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    ABSTRACT: Background Effective translational biomedical research hinges on the operation of 'biobanks,' repositories that assemble, store, and manage collections of human specimens and related data. Some are established intentionally to address particular research needs; many, however, have arisen opportunistically, in a variety of settings and with a variety of expectations regarding their functions and longevity. Despite their rising prominence, little is known about how biobanks are organized and function beyond simple classification systems (government, academia, industry). Methods In 2012, we conducted the first national survey of biobanks in the U.S., collecting information on their origins, specimen collections, organizational structures, and market contexts and sustainability. From a list of 636 biobanks assembled through a multi-faceted search strategy, representatives from 456 U.S. biobanks were successfully recruited for a 30-minute online survey (72% response rate). Both closed and open-ended responses were analyzed using descriptive statistics. Results While nearly two-thirds of biobanks were established within the last decade, 17% have been in existence for over 20 years. Fifty-three percent listed research on a particular disease as the most important reason for establishment; 29% listed research generally. Other reasons included response to a grant or gift, and intent to centralize, integrate, or harmonize existing research structures. Biobank collections are extraordinarily diverse in number and types of specimens and in sources (often multiple) from which they are obtained, including from individuals, clinics or hospitals, public health programs, and research studies. Forty-four percent of biobanks store pediatric specimens, and 36% include postmortem specimens. Most biobanks are affiliated in one or multiple ways with other entities: 88% are part of at least one or more larger organizations (67% of these are academic, 23% hospitals, 13% research institutes). The majority of biobanks seem to fill a particular 'niche' within a larger organization or research area; a minority are concerned about competition for services, although many are worried about underutilization of specimens and long-term funding. Conclusions Effective utilization of biobank collections and effective policies to govern their use will require understanding of the immense diversity found in organizational features, including the very different history and primary goals that many biobanks have.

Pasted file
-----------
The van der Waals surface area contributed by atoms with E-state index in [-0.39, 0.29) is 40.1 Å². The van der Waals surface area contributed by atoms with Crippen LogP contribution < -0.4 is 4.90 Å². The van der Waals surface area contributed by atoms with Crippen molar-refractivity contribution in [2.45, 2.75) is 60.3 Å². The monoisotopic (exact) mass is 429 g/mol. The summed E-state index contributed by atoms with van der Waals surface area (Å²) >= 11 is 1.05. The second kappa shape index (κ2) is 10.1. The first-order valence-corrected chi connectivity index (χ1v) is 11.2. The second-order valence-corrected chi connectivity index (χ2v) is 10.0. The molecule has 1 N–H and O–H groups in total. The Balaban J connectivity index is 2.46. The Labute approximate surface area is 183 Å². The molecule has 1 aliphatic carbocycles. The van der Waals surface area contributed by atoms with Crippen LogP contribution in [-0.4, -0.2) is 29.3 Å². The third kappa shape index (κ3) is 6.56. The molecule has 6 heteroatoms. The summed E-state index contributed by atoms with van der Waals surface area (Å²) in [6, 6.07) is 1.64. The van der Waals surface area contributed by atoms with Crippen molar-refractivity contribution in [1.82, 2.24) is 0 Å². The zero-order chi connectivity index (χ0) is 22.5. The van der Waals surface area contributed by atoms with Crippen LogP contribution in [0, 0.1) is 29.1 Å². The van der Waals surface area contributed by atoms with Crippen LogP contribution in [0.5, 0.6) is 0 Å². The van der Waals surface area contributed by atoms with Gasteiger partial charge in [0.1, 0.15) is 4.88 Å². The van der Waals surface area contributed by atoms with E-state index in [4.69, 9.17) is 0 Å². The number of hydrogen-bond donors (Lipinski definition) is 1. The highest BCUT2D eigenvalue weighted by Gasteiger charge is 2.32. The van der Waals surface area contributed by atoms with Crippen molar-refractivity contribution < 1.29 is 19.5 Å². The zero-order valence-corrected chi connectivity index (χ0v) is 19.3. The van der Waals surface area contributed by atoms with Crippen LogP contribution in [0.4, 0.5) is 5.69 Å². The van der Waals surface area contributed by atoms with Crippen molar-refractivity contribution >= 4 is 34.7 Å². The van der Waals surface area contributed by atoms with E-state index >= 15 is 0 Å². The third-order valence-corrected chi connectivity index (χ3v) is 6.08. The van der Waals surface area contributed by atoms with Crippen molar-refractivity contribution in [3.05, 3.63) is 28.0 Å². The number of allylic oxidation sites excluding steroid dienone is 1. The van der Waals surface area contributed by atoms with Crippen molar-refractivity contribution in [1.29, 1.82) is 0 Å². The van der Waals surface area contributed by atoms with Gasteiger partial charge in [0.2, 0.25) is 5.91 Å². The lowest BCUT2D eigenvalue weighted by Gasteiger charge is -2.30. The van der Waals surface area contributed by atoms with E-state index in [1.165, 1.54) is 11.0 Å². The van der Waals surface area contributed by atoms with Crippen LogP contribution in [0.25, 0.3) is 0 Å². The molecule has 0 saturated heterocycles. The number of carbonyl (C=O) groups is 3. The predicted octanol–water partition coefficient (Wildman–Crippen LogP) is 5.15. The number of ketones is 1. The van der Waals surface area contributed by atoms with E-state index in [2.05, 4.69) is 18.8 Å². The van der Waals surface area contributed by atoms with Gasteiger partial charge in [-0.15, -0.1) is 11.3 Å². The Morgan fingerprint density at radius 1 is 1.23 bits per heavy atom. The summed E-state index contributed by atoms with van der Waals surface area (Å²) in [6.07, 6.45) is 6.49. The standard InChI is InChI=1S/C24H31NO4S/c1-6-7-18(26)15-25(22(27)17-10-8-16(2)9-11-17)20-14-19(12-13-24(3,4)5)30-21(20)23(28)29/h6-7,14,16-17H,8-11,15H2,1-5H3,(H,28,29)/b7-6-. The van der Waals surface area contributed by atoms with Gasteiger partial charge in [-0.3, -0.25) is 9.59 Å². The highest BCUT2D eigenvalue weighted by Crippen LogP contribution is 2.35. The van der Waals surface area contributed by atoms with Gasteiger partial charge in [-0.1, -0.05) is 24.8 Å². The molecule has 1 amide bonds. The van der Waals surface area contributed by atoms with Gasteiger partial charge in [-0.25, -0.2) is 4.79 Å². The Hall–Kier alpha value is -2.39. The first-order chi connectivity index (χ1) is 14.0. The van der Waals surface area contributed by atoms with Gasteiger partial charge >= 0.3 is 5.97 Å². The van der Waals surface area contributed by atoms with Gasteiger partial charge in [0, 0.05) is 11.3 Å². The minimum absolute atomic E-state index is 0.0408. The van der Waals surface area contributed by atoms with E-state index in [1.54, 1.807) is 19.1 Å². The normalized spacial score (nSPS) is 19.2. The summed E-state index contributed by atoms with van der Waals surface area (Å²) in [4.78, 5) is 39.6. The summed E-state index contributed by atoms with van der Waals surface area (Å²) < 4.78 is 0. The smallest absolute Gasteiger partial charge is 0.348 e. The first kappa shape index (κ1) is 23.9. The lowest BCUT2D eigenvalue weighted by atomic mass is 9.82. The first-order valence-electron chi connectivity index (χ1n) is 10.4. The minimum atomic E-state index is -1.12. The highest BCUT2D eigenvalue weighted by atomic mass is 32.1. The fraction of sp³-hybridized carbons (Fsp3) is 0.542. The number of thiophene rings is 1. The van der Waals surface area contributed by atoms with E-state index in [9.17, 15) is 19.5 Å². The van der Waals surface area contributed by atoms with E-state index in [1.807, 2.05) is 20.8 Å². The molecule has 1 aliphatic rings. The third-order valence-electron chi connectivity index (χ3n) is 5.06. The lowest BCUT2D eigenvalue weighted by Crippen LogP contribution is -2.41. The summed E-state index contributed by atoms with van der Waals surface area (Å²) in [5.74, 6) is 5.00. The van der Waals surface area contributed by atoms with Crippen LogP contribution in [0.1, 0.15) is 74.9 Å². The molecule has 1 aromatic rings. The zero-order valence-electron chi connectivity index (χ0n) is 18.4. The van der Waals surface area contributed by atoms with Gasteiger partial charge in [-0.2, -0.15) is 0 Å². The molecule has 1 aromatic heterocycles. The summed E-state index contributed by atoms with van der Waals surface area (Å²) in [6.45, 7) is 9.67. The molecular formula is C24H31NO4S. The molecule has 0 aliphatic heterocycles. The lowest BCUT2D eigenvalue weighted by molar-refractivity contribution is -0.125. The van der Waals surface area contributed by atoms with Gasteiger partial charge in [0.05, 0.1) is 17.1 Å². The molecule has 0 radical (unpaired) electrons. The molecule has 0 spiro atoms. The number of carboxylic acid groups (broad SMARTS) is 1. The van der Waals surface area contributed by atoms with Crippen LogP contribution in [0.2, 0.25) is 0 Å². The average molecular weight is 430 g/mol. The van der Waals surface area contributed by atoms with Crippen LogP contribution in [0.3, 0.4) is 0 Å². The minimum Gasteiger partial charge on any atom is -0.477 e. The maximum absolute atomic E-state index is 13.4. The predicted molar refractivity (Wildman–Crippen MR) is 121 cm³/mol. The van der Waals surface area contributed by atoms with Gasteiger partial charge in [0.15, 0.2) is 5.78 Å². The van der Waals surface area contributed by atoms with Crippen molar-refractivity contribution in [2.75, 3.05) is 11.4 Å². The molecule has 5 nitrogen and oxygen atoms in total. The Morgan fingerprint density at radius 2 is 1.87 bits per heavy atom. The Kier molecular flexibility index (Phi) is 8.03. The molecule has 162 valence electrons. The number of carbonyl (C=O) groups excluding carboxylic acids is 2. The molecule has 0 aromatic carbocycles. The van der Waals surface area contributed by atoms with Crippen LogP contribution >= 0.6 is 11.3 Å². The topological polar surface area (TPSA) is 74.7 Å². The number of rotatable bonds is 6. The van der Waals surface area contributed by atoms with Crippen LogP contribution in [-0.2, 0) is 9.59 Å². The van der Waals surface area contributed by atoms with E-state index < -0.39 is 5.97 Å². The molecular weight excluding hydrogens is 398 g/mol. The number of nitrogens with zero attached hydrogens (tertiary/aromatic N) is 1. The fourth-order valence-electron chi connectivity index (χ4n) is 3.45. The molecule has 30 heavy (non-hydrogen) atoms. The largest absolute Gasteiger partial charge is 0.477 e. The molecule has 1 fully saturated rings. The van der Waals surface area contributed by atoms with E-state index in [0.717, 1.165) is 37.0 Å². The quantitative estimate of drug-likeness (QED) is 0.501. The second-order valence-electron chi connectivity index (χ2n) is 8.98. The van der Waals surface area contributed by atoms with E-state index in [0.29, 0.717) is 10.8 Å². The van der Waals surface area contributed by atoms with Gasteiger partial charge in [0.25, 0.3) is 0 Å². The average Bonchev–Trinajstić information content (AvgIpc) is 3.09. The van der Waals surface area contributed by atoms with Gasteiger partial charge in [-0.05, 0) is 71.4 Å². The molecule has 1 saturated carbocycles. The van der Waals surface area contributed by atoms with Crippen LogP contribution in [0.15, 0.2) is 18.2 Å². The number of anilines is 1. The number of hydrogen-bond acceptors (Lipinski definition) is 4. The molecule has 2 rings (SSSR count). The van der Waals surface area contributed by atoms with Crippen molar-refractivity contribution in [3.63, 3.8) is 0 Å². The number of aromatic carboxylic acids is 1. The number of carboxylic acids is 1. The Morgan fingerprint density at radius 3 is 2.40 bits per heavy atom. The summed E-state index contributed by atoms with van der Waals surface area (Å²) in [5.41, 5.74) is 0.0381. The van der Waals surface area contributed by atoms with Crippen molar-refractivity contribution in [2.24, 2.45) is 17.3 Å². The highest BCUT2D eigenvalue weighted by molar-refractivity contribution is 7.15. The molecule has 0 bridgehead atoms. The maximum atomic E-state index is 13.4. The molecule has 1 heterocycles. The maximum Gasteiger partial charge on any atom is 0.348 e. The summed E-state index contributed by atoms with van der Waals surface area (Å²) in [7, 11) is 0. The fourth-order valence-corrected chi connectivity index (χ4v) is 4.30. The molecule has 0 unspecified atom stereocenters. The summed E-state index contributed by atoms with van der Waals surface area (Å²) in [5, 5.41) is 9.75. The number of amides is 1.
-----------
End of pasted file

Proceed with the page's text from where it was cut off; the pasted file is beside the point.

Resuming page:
No preview · Article · Jan 2013 · Genome Medicine
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    ABSTRACT: As part of a larger organizational study, we sought to survey biobanks in the United States. However, we encountered two problems with this population. First, no common definition of biobanks exists. Second, no census is available of these facilities from which to sample in order to implement a survey. In light of these problems, we employed a multifaceted approach using electronic searches of PubMed, RePORTER, and Google. In addition, we systematically searched for biobanks housed within universities that have NIH-designated Clinical and Translational Science Awards (CTSA). We expanded this part of the search by looking for biobanks among all members of the American Association of Medical Colleges (AAMC). Finally, we added banks to our database found previously by other researchers and banks found via correspondence with our colleagues. Our search strategy produced a database of 624 biobanks for which we were able to confirm contact information in order to conduct our online survey. Another 140 biobanks were identified but did not respond to our requests to confirm their existence or contact information. In order to maximize both the uniqueness of banks found and the greatest return on effort for each search, we suggest targeting resources that are already organized. In our work, these included the CTSA, AAMC, and part of the Google searches. We contend that our search provides a model for analysis of new fields of research and/or rapidly evolving industries. Furthermore, our approach demonstrates that with the appropriate tools it is possible to develop a systematic and comprehensive database to investigate undefined populations.
    No preview · Article · Dec 2012 · Biopreservation and Biobanking